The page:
Morgan Stanley (
) is a global financial services firm that is engaged in four
distinct business areas: investment banking, sales & trading,
wealth management for high net worth individuals and asset
management. It competes with other global financial services firms
like Goldman Sachs (
), Citigroup (
), UBS (
) and Credit Suisse (
We believe that sales & trading is the largest driver of
value for Morgan Stanley and estimate that bonds, currencies &
commodities trading constitutes around 23% of
our $32.02 price estimate for Morgan Stanley's
, with equities trading contributing around 20%. Wealth Management
is also a major driver, constituting around 19%. Our price estimate
is around 8% higher than the current market price.
If we combine the Fixed Income, Commodities and Currencies and
Equity units for Goldman, sales & trading accounts for around
55% of our
$167 price estimate,
which is around the current market price. You can see the
full breakdown in the slideshow below.
Looking at Recent Earnings
Both Morgan Stanley and Goldman Sachs reported 4Q 2010 and full
year results earlier this month. Goldman reported fiscal 2010 net
revenues of $39.2 billon, an annual decrease of around 13% and
pre-tax earnings of $12.9 billion, an annual decrease of 35%. On
the other hand, Morgan Stanley reported fiscal 2010 revenues of
$31.6 billion, an annual increase of 35% and pre-tax earnings of
$6.2 billion, an annual increase of over 5 times from last year,
when its pretax earnings were below $1 billion.
The increase in revenues for Morgan Stanley was in part driven
by improvement in sales & trading revenues. The revenues from
Fixed Income, Currencies & Commodities trading (our Bonds,
Currencies & Commodities division) was nearly $6 billion, an
annual increase of around 20%. Equities trading revenues was $ 4.8
billion, an annual increase of around 30%.
Morgan Stanley's strong fiscal 2010 results were also driven by
its wealth management business. Its wealth management revenues was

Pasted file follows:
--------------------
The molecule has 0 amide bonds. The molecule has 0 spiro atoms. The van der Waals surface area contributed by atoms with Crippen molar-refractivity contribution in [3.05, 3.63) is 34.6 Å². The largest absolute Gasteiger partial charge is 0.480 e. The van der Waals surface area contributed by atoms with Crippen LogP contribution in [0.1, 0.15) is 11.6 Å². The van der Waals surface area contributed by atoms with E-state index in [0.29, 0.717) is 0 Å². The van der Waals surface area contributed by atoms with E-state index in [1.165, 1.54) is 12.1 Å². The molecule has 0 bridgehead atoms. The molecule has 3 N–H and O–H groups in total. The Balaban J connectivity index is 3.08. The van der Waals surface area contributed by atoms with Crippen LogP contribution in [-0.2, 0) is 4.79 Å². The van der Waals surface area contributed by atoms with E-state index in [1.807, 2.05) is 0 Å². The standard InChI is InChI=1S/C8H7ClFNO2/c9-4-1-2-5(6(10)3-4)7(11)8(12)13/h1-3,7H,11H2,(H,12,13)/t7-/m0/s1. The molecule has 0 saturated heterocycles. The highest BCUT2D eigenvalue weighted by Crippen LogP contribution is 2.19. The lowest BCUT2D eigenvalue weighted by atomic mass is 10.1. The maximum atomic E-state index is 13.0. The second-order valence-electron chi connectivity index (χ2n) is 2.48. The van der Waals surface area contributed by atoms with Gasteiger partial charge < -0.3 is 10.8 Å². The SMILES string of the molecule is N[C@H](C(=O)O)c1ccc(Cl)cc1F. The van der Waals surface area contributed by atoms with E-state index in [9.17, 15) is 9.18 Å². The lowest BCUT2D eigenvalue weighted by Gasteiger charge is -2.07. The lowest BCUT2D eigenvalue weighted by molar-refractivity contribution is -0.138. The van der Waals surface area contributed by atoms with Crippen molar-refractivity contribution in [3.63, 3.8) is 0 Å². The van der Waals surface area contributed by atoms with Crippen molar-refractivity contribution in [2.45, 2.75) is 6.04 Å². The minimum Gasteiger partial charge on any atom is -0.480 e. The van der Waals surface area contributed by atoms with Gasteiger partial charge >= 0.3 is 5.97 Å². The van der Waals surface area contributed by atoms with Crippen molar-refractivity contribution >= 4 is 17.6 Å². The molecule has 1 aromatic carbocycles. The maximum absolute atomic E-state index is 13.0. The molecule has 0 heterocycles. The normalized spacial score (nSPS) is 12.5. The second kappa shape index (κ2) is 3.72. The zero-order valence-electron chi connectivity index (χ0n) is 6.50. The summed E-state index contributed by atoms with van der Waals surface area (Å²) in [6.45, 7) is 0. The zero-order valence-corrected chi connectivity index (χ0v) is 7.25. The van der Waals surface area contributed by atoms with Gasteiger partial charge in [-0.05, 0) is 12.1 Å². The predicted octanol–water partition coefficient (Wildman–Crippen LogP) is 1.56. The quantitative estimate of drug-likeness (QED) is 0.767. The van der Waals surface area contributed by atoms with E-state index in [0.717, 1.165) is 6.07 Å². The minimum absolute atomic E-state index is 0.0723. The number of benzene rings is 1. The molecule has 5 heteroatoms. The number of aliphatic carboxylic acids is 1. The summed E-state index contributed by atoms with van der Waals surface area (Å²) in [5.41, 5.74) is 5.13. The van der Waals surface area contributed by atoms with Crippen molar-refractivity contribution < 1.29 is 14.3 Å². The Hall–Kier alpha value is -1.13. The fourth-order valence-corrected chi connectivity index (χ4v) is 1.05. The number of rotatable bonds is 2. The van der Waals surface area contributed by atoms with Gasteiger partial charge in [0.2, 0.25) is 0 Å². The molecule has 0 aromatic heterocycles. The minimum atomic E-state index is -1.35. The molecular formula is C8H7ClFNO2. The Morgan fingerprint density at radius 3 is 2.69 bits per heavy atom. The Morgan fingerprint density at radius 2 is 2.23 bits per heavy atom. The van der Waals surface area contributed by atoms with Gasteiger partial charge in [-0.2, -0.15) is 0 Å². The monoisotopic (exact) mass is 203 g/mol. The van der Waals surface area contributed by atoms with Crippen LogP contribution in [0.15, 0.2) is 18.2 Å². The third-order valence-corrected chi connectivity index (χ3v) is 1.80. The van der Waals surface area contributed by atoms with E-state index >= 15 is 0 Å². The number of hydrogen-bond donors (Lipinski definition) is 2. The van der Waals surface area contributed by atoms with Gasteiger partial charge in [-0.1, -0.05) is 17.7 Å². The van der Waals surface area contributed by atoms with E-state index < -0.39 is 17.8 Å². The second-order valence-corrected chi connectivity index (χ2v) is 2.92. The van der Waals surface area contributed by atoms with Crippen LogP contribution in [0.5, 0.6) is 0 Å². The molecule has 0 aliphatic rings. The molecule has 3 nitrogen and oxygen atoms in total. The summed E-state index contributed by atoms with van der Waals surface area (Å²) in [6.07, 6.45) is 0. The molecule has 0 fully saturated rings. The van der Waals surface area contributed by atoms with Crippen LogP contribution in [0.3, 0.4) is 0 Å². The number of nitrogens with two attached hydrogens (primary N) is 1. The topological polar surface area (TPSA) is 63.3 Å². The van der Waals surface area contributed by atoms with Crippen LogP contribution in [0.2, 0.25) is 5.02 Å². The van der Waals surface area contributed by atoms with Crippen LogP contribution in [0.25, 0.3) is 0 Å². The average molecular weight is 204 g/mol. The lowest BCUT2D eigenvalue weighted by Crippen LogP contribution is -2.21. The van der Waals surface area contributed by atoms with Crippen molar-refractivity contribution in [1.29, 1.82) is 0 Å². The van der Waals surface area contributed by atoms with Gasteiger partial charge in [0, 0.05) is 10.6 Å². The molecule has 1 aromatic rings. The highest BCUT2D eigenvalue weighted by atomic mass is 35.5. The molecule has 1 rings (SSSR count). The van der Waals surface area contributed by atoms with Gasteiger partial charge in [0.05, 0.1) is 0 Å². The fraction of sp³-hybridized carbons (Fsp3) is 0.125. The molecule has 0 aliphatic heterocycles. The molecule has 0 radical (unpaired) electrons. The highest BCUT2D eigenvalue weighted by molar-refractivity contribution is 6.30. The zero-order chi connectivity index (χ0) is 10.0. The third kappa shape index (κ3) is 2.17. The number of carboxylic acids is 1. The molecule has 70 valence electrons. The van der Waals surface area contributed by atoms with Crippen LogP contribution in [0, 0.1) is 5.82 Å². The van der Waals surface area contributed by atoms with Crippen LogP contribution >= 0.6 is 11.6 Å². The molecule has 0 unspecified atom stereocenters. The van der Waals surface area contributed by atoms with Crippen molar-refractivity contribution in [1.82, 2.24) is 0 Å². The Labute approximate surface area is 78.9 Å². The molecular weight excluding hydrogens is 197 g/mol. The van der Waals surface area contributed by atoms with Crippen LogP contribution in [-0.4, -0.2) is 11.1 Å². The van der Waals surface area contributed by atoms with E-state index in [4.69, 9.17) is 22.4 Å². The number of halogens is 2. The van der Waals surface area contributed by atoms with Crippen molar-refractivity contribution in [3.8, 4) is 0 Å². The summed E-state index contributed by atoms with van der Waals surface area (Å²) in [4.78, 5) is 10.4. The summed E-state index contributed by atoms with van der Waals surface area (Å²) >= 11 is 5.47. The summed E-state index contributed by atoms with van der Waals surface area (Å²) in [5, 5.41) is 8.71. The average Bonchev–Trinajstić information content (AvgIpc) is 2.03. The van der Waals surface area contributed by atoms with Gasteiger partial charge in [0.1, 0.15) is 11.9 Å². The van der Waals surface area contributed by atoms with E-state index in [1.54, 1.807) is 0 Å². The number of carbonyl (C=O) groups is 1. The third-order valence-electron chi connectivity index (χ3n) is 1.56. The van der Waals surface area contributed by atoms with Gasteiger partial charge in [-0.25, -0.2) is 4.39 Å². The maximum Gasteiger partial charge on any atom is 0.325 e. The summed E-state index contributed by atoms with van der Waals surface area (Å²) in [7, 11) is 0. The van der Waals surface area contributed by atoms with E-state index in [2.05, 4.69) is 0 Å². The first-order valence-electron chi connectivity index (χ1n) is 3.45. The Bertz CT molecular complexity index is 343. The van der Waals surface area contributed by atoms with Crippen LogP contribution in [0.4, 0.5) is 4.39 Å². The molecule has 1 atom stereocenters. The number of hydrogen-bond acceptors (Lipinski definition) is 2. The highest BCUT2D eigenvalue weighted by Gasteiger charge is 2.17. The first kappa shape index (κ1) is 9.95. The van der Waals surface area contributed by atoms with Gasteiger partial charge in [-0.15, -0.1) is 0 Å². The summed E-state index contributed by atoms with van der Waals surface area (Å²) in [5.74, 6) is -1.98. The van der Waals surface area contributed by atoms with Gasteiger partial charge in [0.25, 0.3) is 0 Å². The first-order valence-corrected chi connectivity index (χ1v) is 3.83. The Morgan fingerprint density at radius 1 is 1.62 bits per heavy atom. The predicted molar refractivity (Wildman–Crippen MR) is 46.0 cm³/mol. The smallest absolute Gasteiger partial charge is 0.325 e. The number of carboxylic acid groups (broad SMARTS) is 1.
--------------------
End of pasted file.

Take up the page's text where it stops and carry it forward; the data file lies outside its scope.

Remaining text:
around $12.6 billion, an annual increase of 35%, and asset
management revenues was around $2.7 billion, an annual increase of
just over 100%..
For Goldman, this compares to fiscal 2010 FICC revenues of
around $18 billion, an annual decrease of around 25%. Equities
revenues were nearly $6 billion, an annual increase of around 28%.
Its net revenues from Investment Management, which includes both
asset and wealth management, was around $5 billion, a modest
increase of 10%.
2010 has been a more difficult year for investment banks than
anticipated. The above results indicate how the difference in the
nature of operations of Morgan Stanley and Goldman impact their
respective results. Though the absolute numbers for Goldman is
higher, Morgan Stanley has done much better on a year-on-year
Comparing the Two Banks
Goldman focuses intensively on its trading business,
specifically FICC trading. As a result, this leads to large swings
in Goldman's revenues during volatile trading conditions,
which largely occur during weak macro
economic environments. On the other hand, though Morgan
Stanley also focuses on trading, its business is more diversified
and appears more focused on growing the size of its wealth
management and asset management businesses significantly.
Though revenues from these businesses are also impacted by weak
economic conditions, the swings are much less severe than in
trading. Hence, these businesses are more stable and can act as a
hedge for banks that have large exposure to trading. Going
forward, the Volcker regulation is expected to have a large impact
on the trading business of banks and there can be a downside to
Goldman's future results unless it diversifies its operations by
expanding its asset and wealth management businesses.
Morgan Stanley in particular has been scaling up its wealth
management operations, expanding its business significantly and
entering into a joint venture with Citi's Smith Barney, which
should help in further growth of this business.
In the slideshows for each bank you can see how asset management
for Goldman accounts for around 10% of the stock value and wealth
and asset management account for nearly 30% for Morgan Stanley.
Going forward, we expect Morgan Stanley's Wealth Management
Assets to increase to around $1.9 trillion by the end of our
forecast period. In addition to economic recovery stimulating
investments, we expect penetration into Asia Pacific and increasing
popularity of alternative investment vehicles among HNIs to drive
growth. If Morgan Stanley's Wealth Management Assets increase to
around $2.3 trillion by the end of our forecast period, it would
mean an upside of around 5% to our current price estimate.
See our full estimates for for Morgan
See our full estimates for Goldman Sachs.